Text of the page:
The mother of a dear friend is not well. When we were talking recently, I said to him, “Sometimes you just have to stand in the rain.”
I say this, not because I am so smart, but, unfortunately, I have stood in the rain enough times in the past two decades to know that sometimes, that is all you can do.
I remember when my mom was sick. It was intensely difficult. So painful and heart-breaking. I desperately wanted to get out of the rain. I wanted to avoid the difficult feelings I was having. I wanted to go away, and, of course more than anything, I wanted my mother to get better.
I remember one day, about 16 years ago, it was a particularly difficult day. My late mother who I called “mommy” ‘til the day she died, had Parkinson’s disease and dementia. When days were hard, they were really, really hard.
I remember the sadness running through my veins, filling every part of my being, and creating a profound sense of loss and grief for her, for me, for my entire family. It was horrible. At the end of a long day that I spent with both my parents in their apartment in Jerusalem, I said goodbye to my father, got in the elevator to go to my car and drive back to Tel Aviv.
I walked to my car, feeling incredibly helpless and defeated by my mother’s illness. It was late evening and it was raining. In my fog I remember simply and slowly walking, not minding the rain. When I got to my car, I stopped.
I was standing there, and I thought, this is it.
This is all I can do.
I can come here and be with her. I can sit by her side.
But this is all I can do. I cannot do anything else.
All I can do is simply stand in the rain.
I spread my arms out and tilted my head up to the sky.
I stood in the pouring rain for about forty-five minutes.
In the car on my way home I was soaking wet. It was hard to know where the tears from my weeping started and the wetness from the rain ended.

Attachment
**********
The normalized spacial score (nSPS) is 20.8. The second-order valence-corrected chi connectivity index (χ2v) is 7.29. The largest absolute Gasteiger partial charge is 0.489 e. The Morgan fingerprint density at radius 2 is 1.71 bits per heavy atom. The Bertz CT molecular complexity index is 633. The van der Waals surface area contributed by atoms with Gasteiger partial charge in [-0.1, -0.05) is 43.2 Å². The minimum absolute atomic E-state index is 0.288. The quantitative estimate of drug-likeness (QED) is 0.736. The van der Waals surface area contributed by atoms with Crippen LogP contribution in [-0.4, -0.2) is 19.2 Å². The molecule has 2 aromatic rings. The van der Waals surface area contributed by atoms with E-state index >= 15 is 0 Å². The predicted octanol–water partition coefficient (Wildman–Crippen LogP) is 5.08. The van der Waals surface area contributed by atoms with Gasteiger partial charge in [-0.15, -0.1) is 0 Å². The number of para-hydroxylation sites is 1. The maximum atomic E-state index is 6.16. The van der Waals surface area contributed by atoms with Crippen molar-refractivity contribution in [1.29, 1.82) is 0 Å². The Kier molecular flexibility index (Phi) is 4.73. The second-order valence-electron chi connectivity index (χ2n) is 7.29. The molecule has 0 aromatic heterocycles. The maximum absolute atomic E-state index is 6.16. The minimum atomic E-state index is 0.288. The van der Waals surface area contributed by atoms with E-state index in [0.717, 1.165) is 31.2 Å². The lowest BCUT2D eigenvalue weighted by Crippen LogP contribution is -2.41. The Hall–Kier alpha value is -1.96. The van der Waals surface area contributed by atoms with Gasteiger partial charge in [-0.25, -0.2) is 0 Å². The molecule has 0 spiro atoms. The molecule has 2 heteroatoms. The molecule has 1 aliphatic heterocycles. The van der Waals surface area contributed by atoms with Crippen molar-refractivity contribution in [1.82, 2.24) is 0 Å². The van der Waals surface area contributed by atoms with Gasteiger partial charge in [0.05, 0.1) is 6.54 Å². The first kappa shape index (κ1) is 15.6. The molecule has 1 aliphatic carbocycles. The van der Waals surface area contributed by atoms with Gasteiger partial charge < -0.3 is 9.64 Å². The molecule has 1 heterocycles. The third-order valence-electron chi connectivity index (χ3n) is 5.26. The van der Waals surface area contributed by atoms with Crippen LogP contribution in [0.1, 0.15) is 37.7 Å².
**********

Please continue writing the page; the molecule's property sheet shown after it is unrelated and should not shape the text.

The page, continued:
When I walked into the house, my husband looked dismayed.
“What happened?” he asked quietly.
“I had to stand in the rain,” I whispered.
He gently walked me to the steaming shower and said no more.
I have a sweet student. He has a very rough exterior. He is tough, tattooed and very mean looking. If you saw him, you would never think to put the word sweet next to his name.
But I know his heart and it is pure. He is kind and so incredibly sweet.
When I see him, I am always reminded that we must always take the time to look inside, because there is great beauty hiding in the most unexpected places.
After class he came up to me devastated. He told me how he had words with his mom, bad words, mean words. They fought and then she died.
“It is terrible,” he said.
“I cussed at her, called her names right before she died, and now she’s gone. I don’t know what to do.”
I looked at him and said, “There is nothing you can do. Sometimes you have to just stand in the rain.”
“What does that mean, Ms.?” he asked.
“Sometimes,” I said,
“You can’t do anything. It’s not your fault.
And there is nothing you can do. It is kind of like the rain.”
“I want to cry,” he says to me.
I look at this tough, gang banger, and I want to cry, too. Oh, how sweet is this man’s heart.
“Then cry,” I say. “Cry and let it out. Let that be your rain.”
“Sometimes,” I say again,
“Sometimes you just have to stand in the rain and let it pour.”
The life of running a nonprofit is one of the more grueling jobs on this planet.
It’s up and down. It’s a lot of asking and looking for money and a great deal of hard work when the intention really is to just make the world a better place.
Let me tell you this job is not for the faint of heart.
There are days where I feel so overwhelmed that I’m not sure what I should do. And then I remember that sometimes you don’t have to do. You just have to be. And really, I mean really, you just have to stand in the rain.
The last few years I have spent a lot of time standing in the rain, in my professional life, and in my personal life.
I truly believe that these moments are not a test as some people think. I see them as lessons. Important lessons. Life Lessons. How to be strong. How to be wise. How to be compassionate and how to be humble. There are times I would have preferred not to have these lessons but, alas, it doesn’t work that way. Getting wet is uncomfortable and no fun, and when you are wet you can sometimes end up getting sick. But once you are out of the rain, dry and warm that’s when you learn who you really are.
That’s when you learn, you are stronger then you could ever imagine.
That’s when you see that you are capable of weathering the storm.